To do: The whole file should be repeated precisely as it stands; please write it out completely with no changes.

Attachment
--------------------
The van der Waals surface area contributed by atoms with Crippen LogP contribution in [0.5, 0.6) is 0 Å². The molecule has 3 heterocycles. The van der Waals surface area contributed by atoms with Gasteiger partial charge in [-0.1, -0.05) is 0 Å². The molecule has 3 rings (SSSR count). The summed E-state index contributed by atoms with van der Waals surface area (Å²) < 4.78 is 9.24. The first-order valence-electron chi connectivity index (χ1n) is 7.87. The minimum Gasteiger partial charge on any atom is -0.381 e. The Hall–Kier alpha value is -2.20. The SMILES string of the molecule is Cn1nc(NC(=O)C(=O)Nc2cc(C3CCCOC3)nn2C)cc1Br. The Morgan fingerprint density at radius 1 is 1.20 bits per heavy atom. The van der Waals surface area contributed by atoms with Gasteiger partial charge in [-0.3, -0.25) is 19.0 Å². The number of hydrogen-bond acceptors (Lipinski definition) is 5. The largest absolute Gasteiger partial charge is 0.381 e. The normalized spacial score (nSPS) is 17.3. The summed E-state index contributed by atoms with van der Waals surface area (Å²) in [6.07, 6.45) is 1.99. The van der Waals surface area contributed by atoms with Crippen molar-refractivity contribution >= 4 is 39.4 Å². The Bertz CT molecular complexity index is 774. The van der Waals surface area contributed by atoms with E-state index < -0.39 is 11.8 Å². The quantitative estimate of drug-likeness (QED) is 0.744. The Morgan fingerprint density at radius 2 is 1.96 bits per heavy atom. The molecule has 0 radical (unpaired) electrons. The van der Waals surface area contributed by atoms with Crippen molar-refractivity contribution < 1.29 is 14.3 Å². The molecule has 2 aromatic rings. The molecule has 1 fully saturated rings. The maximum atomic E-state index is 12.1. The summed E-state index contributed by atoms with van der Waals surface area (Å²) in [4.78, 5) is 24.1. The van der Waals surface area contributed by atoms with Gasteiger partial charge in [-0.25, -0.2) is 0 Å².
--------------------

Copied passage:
The van der Waals surface area contributed by atoms with Crippen LogP contribution in [0.5, 0.6) is 0 Å². The molecule has 3 heterocycles. The van der Waals surface area contributed by atoms with Gasteiger partial charge in [-0.1, -0.05) is 0 Å². The molecule has 3 rings (SSSR count). The summed E-state index contributed by atoms with van der Waals surface area (Å²) < 4.78 is 9.24. The first-order valence-electron chi connectivity index (χ1n) is 7.87. The minimum Gasteiger partial charge on any atom is -0.381 e. The Hall–Kier alpha value is -2.20. The SMILES string of the molecule is Cn1nc(NC(=O)C(=O)Nc2cc(C3CCCOC3)nn2C)cc1Br. The Morgan fingerprint density at radius 1 is 1.20 bits per heavy atom. The van der Waals surface area contributed by atoms with Gasteiger partial charge in [-0.3, -0.25) is 19.0 Å². The number of hydrogen-bond acceptors (Lipinski definition) is 5. The largest absolute Gasteiger partial charge is 0.381 e. The normalized spacial score (nSPS) is 17.3. The summed E-state index contributed by atoms with van der Waals surface area (Å²) in [6.07, 6.45) is 1.99. The van der Waals surface area contributed by atoms with Crippen molar-refractivity contribution >= 4 is 39.4 Å². The Bertz CT molecular complexity index is 774. The van der Waals surface area contributed by atoms with E-state index < -0.39 is 11.8 Å². The quantitative estimate of drug-likeness (QED) is 0.744. The Morgan fingerprint density at radius 2 is 1.96 bits per heavy atom. The molecule has 0 radical (unpaired) electrons. The van der Waals surface area contributed by atoms with Crippen molar-refractivity contribution < 1.29 is 14.3 Å². The molecule has 2 aromatic rings. The molecule has 1 fully saturated rings. The maximum atomic E-state index is 12.1. The summed E-state index contributed by atoms with van der Waals surface area (Å²) in [4.78, 5) is 24.1. The van der Waals surface area contributed by atoms with Gasteiger partial charge in [-0.25, -0.2) is 0 Å².